Living alone in a foreign place like Hong Kong can be daunting. What about being a transgender person at the same time? More than 30% of the immigrants in this city are from the Philippines and to many of them, living in Hong Kong apart from their family is just as liberating as it is frustrating. The last episode of GagaOOLala’s Queer Hong Kong meets with two transgender immigrants from the Philippines to discuss their personal experiences and the cultural differences between the two territories.
Watch Queer Hong Kong for free now on GagaOOLala.
Trans refers to someone whose gender differs from the one they were born with. Born male, not once had Brenda Alegre doubted her identity as a female. Alegre, originally from the Philippines, has lived and worked in Hong Kong as a professor for seven years. “The LGBT culture there (Philippines) is more vibrant, more out in the open. I know some people might assume that it’s a very accepting culture, but I describe it as tolerant,” says Alegre on the International Day against Homophobia, Transphobia, and Biphobia (IDAHOTB) in Hong Kong. Many migrants from the Philippines did not have a chance to explore their sexuality because in Filipino there is only one term, “Bakla”, for a person who was assigned a male gender at birth but have adopted feminine manners. Instead of being celebrated for their diversity, the LGBTQI+ community in the Philippines is still struggling with the binary idea of the “Bakla” and the “tomboy”.
Marrz Saludez Balaoro is a transgender man, a husband, an activist and one of the 180,000 Filipino helpers living in Hong Kong. Fellow migrants call him “dito”, which means lovely uncle. Balaoro has helped and sheltered numerous migrants in need since he moved to Hong Kong in 1981. “My wife’s name is Ina and we’ve been together for almost 10 years in HK. We got married last year. She was my first girlfriend.” Balaoro never transitioned but has always identified himself as a man. Aside from money, health and risk, many migrants are faced with a similar dilemma because their contracts require them to stay as a female throughout their time in Hong Kong.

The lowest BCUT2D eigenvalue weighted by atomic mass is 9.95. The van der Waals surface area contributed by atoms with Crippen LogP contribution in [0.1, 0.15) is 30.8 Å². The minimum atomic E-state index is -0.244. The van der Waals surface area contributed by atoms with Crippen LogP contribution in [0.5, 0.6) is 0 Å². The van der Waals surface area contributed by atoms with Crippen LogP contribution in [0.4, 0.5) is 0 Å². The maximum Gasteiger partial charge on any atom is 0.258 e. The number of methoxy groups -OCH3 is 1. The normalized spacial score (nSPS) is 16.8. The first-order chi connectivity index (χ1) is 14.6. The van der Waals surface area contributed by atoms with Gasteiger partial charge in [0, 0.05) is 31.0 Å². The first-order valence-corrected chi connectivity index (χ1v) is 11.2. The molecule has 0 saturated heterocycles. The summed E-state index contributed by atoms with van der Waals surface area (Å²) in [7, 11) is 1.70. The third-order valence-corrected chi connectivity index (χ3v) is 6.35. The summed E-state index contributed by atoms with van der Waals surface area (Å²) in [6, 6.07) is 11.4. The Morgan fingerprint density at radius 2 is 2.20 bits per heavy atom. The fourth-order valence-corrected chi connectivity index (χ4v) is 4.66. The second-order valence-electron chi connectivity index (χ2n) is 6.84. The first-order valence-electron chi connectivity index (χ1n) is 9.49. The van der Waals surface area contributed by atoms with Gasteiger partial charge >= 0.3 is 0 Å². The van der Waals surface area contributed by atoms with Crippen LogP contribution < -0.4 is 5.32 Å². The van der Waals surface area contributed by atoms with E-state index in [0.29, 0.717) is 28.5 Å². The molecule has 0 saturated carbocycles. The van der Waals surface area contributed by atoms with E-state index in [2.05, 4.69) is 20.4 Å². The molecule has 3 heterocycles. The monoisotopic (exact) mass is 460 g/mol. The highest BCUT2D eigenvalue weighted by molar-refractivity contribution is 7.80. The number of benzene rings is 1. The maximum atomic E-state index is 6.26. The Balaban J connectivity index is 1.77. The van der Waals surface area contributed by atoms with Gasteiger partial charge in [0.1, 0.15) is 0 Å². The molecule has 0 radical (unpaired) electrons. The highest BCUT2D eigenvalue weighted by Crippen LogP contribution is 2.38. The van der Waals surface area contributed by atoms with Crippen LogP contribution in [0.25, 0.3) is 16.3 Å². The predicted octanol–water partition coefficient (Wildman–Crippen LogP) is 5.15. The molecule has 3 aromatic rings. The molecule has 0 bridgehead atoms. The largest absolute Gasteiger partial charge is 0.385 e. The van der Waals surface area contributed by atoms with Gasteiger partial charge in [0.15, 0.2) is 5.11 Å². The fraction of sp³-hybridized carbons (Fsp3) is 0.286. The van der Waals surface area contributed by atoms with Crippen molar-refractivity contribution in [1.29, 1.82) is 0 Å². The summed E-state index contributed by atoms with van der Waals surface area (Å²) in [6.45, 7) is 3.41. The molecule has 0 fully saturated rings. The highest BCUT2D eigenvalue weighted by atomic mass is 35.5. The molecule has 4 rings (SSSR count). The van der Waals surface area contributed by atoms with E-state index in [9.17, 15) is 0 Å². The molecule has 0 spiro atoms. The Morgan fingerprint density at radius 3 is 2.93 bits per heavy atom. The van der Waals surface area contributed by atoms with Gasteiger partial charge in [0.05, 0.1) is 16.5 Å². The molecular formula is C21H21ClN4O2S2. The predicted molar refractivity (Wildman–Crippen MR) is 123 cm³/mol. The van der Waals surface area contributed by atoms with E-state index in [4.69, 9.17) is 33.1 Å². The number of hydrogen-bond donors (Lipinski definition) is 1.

Marrz together with other transmen house-workers.
Hong Kong Pride is taking place this Saturday, calling for a law to ban discrimination on the basis of sexual orientation. It affects not only the locals but every member of the LGBTQ people living in Hong Kong such as Brenda Alegre and Marrz Saludez Balaoro. Being LGBTQ and a migrant are, unfortunately, great difficulties but there are no obstacles love cannot overcome.
Learn more about Brenda, Marrz and many, many other stories about the LGBTQ community on the fourth episode of Queer Hong Kong. After this week, the new docuseries from GagaOOLala will move to the Philippines with Queer Philippines. All episodes will be available for free on GagaOOLala.
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The vibrant Filipino community on the streets of Hong Kong